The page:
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There is a sequence A(n) such that A(n+1)=2A(n)-1 and A(1)=3, where n

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There is a sequence A(n) such that A(n+1)=2A(n)-1 and A(1)=3, where n  [#permalink]

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New post 05 Jun 2016, 06:04
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There is a sequence A(n) such that A(n+1)=2A(n)-1 and A(1)=3, where n is a positive integer. What is the value of A(24)-A(23)?
A. 2^22+1
B. 2^23
C. 2^23+1
D. 2^24
E. 2^23+1

*An answer will be posted in 2 days.

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Re: There is a sequence A(n) such that A(n+1)=2A(n)-1 and A(1)=3, where n  [#permalink]

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New post 05 Jun 2016, 08:47
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MathRevolution wrote:
There is a sequence A(n) such that A(n+1)=2A(n)-1 and A(1)=3, where n is a positive integer. What is the value of A(24)-A(23)?
A. 2^22+1
B. 2^23
C. 2^23+1
D. 2^24
E. 2^23+1

*An answer will be posted in 2 days.


A1= 3
A2= 2*3-1= 5
A3= 2*5-1= 9
A4= 2*9-1= 17

We can notice that there is a squence
A2-A1= 2^1
A3-A2= 2^2
A4-A3= 2^3

Hence A24-A23= 2^23

B is the answer
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Re: There is a sequence A(n) such that A(n+1)=2A(n)-1 and A(1)=3, where n  [#permalink]

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New post 05 Jun 2016, 07:54
Couple of ways to answer this ....

Method 1: Find the pattern

Let's say A(1) = x for a while

Now, let's write the series bearing in mind that each term is 1 less than twice its preceding term.

\(A1 = x\)

\(A2 = 2x -1\)

\(A3 = 4x -3\)

\(A4 = 8x -7\)

\(A5 = 16x -15\)

\(A6 = 32x -31\)
.............
.............

Notice the following

\(A2 - A1 = x - 1\)
\(A3 - A2 = 2(x-1) = 2^1(x-1)\)
\(A4 - A3 = 4(x-1) = 2^2(x-1)\)
\(A5 - A4 = 8(x-1) = 2^3(x-1)\)
\(A6 - A5 = 16(x-1) = 2^4(x-1)\)

\(=> A24 - A23 = 2^{22}(x-1)\)
\(=> A24 - A23 = 2^{22}(3-1) = 2^{23}\) (Given x = 3 in the question)
\(=> A24 - A23 = 2^{23}\)

Method 2: Going to the start of the series

Given \(A(n+1) = 2A(n) - 1\)
\(=> A(n+1) + 1 = 2A(n)\) --------(i)

Bearing this format in mind, let us write the given question the following way

\(A(24) - A(23)\)
\(= A(24) + 1 - A(23) - 1\)
\(= [A(24) +1 ] - [A(23) + 1]\)
\(= 2A(23) - 2A(22)\) ( From (i) )
\(= 2[A(23) - A(22)]\)

Similarly \(A(23) - A(22)\) will equal \(2[A(22) - A(21)]\)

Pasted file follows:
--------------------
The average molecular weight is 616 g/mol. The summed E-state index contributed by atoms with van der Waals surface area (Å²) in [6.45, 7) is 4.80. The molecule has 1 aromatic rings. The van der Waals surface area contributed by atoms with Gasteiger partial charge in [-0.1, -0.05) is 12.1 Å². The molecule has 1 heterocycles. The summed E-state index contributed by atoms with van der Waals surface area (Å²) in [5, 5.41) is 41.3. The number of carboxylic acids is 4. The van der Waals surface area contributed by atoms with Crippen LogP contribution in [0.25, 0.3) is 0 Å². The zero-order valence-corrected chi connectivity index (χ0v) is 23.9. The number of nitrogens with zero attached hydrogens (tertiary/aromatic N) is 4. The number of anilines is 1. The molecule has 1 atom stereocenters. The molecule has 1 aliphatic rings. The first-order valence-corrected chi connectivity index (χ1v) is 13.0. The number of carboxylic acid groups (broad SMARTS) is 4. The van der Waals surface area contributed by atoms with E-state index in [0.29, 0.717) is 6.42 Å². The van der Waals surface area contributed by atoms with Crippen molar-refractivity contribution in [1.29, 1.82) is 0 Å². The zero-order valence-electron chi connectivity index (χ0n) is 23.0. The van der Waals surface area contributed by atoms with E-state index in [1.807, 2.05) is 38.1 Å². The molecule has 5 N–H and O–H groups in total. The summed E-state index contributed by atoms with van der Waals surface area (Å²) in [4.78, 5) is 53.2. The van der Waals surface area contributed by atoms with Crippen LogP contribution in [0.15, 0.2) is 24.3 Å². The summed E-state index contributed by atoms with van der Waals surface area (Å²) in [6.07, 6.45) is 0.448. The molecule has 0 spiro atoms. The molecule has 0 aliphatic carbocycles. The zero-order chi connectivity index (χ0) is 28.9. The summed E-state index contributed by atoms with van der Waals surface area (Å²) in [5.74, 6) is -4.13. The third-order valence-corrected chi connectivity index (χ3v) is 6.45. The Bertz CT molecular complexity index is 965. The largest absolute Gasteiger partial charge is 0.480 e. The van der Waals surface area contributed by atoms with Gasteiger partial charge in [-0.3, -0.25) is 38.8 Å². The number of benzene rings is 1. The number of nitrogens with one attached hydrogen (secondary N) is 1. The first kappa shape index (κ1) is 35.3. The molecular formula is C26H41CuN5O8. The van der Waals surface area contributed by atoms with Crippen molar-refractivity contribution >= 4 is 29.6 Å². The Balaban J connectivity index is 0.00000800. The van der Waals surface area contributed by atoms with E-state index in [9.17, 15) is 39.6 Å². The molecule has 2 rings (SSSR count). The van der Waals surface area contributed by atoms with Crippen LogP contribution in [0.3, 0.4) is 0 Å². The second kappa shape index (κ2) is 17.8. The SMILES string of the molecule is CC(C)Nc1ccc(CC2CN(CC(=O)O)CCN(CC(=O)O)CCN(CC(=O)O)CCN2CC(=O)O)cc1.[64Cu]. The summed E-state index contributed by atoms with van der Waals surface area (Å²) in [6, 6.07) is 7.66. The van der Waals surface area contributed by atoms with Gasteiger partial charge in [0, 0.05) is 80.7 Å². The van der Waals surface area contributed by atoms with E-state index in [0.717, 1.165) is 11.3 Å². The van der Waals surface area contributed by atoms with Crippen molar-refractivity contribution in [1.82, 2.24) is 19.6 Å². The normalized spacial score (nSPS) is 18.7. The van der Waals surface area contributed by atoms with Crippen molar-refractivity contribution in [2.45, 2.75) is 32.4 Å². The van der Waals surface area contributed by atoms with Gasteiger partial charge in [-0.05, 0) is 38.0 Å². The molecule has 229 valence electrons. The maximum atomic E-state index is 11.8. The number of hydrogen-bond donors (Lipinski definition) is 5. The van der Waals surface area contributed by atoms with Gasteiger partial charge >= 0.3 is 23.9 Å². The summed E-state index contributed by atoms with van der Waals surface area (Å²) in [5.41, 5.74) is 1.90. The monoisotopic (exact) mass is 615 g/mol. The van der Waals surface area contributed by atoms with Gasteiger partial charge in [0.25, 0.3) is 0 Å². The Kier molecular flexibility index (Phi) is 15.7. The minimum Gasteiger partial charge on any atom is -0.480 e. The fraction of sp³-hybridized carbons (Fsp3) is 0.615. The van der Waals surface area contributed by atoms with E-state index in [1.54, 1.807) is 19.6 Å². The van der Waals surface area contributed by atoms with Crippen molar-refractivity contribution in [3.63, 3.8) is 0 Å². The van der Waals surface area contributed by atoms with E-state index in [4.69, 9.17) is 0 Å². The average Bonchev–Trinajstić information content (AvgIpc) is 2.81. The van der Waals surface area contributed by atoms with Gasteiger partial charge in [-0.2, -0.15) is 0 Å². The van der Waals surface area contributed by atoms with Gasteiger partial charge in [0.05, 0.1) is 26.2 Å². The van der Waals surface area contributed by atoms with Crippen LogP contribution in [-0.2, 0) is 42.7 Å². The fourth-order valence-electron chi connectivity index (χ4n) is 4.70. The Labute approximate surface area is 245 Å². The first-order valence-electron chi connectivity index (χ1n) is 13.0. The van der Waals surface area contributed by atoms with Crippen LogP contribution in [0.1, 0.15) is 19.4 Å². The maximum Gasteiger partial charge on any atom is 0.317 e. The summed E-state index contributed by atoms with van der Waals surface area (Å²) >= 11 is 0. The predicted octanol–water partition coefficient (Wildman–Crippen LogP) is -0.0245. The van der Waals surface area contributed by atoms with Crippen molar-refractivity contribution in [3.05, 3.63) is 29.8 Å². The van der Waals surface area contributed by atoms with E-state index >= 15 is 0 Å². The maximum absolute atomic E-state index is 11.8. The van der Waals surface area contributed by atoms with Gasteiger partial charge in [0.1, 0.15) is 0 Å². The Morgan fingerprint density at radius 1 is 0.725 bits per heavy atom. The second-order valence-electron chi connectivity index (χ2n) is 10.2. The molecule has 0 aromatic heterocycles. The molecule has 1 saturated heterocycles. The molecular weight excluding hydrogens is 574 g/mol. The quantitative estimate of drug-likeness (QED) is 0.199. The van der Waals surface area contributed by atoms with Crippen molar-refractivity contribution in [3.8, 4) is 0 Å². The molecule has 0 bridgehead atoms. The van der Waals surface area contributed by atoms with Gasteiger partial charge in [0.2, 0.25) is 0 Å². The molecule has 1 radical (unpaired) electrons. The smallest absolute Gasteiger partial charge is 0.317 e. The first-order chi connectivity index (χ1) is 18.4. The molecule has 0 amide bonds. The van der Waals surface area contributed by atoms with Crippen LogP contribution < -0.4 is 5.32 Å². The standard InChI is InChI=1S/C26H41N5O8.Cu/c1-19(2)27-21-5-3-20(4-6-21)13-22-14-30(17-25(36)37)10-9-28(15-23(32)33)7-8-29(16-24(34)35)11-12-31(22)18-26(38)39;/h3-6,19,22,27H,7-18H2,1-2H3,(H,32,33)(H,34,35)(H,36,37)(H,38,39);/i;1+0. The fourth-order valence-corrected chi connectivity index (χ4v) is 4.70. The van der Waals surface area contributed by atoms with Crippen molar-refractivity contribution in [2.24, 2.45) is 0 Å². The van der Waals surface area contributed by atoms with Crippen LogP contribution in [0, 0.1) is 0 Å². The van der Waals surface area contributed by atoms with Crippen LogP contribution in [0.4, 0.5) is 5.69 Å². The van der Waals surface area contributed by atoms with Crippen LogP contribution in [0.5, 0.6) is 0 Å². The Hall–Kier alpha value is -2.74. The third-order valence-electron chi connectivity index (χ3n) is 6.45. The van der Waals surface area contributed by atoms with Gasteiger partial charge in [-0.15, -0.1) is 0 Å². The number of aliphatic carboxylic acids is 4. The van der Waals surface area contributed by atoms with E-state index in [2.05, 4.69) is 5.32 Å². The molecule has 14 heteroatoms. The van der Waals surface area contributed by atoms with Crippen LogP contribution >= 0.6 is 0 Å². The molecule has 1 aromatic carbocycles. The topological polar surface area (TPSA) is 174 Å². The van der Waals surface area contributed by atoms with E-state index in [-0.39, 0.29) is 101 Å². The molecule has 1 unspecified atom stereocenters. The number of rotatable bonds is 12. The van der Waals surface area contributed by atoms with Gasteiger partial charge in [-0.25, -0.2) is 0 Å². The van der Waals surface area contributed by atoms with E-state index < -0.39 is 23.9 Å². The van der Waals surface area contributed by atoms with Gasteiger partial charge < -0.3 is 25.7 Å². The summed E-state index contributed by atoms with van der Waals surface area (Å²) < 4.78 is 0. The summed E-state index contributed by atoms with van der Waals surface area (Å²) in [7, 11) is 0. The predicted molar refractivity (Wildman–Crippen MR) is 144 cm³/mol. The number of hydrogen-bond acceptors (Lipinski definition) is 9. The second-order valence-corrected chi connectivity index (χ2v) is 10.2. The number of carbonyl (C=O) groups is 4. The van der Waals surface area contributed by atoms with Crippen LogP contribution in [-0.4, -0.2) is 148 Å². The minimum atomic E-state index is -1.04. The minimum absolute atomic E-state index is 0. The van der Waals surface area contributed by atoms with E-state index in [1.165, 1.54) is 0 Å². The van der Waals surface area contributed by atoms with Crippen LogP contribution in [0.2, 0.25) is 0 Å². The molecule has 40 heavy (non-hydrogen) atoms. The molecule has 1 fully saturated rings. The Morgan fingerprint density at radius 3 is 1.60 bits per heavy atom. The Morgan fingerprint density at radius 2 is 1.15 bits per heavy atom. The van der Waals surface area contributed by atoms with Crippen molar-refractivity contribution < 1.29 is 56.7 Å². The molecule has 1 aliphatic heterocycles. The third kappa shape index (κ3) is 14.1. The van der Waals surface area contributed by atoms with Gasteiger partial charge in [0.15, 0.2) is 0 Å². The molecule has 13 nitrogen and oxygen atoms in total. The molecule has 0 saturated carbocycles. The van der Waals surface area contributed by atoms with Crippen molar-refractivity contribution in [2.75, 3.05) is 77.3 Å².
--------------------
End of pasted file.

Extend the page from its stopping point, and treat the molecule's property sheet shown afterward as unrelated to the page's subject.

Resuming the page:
\(\therefore A(24) - A(23) = 2^2[A(22) - A(21)]\)

Continuing this, we get

\(A(24) - A(23) = 2^{22}[A2 - A1]\)
\(\therefore A(24) - A(23) = 2^{22}[5 - 3 ] = 2^{23}\)
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Re: There is a sequence A(n) such that A(n+1)=2A(n)-1 and A(1)=3, where n  [#permalink]

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New post 06 Jun 2016, 21:55
From A(1)=3=2+1, A(2)=2A(1)-1=5=2^2+1,…A(n)=2^n+1, we can calculate A(24)-A(23)=(2^24+1)-(2^23-1)=2^24-2^23=(2-1)2^23=2^23. Hence, the correct answer is B.

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Re: There is a sequence A(n) such that A(n+1)=2A(n)-1 and A(1)=3, where n  [#permalink]

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New post 29 Mar 2017, 00:58
I missed it because i started iteration by A(24) - A(23) and tried to decrease it.

It is better to start with A(2) - A(1), increase interations and infer A(24)-A(23).

I like the question!!!
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Re: There is a sequence A(n) such that A(n+1)=2A(n)-1 and A(1)=3, where n  [#permalink]

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New post 12 Apr 2017, 18:19
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MathRevolution wrote:
There is a sequence A(n) such that A(n+1)=2A(n)-1 and A(1)=3, where n is a positive integer. What is the value of A(24)-A(23)?
A. 2^22+1
B. 2^23
C. 2^23+1
D. 2^24
E. 2^23+1

*An answer will be posted in 2 days.



Working out the first few terms gives:

A1=3
A2=5
A3=9
A4=17
A5=33

The differences between each of the terms are 2, 4, 8, 16. Each term increases by 2 to an increased power. A1 increases by 2^1, A2 increases by 2^2 and A3 increases by 2^3 and so on.
So A23 will increase by 2^23 and that's the difference.

Is this the correct method? Is there a better one?
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Re: There is a sequence A(n) such that A(n+1)=2A(n)-1 and A(1)=3, where n  [#permalink]

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New post 18 Apr 2017, 07:26
Option B

A(n+1) = 2A(n) - 1; A(1) = 3.

A(2) = 2*3 - 1 = 5 = 2^2 + 1
A(3) = 2*5 - 1 = 9 = 2^3 + 1
A(4) = 2*9 - 1 = 17 = 2^4 + 1
A(5) = 2*17 - 1 = 33 = 2^5 + 1
.
.
A(23) = 2^23 + 1
A(24) = 2^24 + 1

A(24) - A(23) = 2^23(2-1) = 2^23
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Re: There is a sequence A(n) such that A(n+1)=2A(n)-1 and A(1)=3, where n  [#permalink]

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Re: There is a sequence A(n) such that A(n+1)=2A(n)-1 and A(1)=3, where n   [#permalink] 19 Sep 2018, 22:52
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